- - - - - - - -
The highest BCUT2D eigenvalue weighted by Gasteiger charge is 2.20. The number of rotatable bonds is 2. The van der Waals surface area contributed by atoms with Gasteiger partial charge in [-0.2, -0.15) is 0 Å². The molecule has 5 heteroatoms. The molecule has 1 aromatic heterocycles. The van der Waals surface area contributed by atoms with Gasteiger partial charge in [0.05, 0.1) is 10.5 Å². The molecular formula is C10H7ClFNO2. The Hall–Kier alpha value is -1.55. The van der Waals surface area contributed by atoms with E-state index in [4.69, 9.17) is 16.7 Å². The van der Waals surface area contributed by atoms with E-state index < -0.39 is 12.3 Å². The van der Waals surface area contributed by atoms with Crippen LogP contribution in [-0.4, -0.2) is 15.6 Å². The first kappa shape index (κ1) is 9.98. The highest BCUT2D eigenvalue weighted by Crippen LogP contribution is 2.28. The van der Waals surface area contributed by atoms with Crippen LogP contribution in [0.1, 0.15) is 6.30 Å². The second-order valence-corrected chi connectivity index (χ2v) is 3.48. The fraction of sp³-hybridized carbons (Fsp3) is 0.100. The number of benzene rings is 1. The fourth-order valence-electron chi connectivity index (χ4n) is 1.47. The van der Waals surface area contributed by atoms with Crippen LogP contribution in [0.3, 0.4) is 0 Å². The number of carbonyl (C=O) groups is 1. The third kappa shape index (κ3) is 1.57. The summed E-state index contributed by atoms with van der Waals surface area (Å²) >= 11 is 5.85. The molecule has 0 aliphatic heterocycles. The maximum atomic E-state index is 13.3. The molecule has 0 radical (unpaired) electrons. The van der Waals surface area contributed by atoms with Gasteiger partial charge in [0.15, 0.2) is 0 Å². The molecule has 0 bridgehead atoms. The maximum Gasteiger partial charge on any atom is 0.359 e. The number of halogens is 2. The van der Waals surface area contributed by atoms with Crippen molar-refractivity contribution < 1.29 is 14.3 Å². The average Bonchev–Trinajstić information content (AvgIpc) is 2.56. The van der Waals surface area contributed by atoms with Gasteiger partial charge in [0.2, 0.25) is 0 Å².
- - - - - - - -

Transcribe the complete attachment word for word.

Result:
The highest BCUT2D eigenvalue weighted by Gasteiger charge is 2.20. The number of rotatable bonds is 2. The van der Waals surface area contributed by atoms with Gasteiger partial charge in [-0.2, -0.15) is 0 Å². The molecule has 5 heteroatoms. The molecule has 1 aromatic heterocycles. The van der Waals surface area contributed by atoms with Gasteiger partial charge in [0.05, 0.1) is 10.5 Å². The molecular formula is C10H7ClFNO2. The Hall–Kier alpha value is -1.55. The van der Waals surface area contributed by atoms with E-state index in [4.69, 9.17) is 16.7 Å². The van der Waals surface area contributed by atoms with E-state index < -0.39 is 12.3 Å². The van der Waals surface area contributed by atoms with Crippen LogP contribution in [-0.4, -0.2) is 15.6 Å². The first kappa shape index (κ1) is 9.98. The highest BCUT2D eigenvalue weighted by Crippen LogP contribution is 2.28. The van der Waals surface area contributed by atoms with Crippen LogP contribution in [0.1, 0.15) is 6.30 Å². The second-order valence-corrected chi connectivity index (χ2v) is 3.48. The fraction of sp³-hybridized carbons (Fsp3) is 0.100. The number of benzene rings is 1. The fourth-order valence-electron chi connectivity index (χ4n) is 1.47. The van der Waals surface area contributed by atoms with Crippen LogP contribution in [0.3, 0.4) is 0 Å². The number of carbonyl (C=O) groups is 1. The third kappa shape index (κ3) is 1.57. The summed E-state index contributed by atoms with van der Waals surface area (Å²) >= 11 is 5.85. The molecule has 0 aliphatic heterocycles. The maximum atomic E-state index is 13.3. The molecule has 0 radical (unpaired) electrons. The van der Waals surface area contributed by atoms with Gasteiger partial charge in [0.15, 0.2) is 0 Å². The molecule has 0 bridgehead atoms. The maximum Gasteiger partial charge on any atom is 0.359 e. The number of halogens is 2. The van der Waals surface area contributed by atoms with Crippen molar-refractivity contribution < 1.29 is 14.3 Å². The average Bonchev–Trinajstić information content (AvgIpc) is 2.56. The van der Waals surface area contributed by atoms with Gasteiger partial charge in [0.2, 0.25) is 0 Å².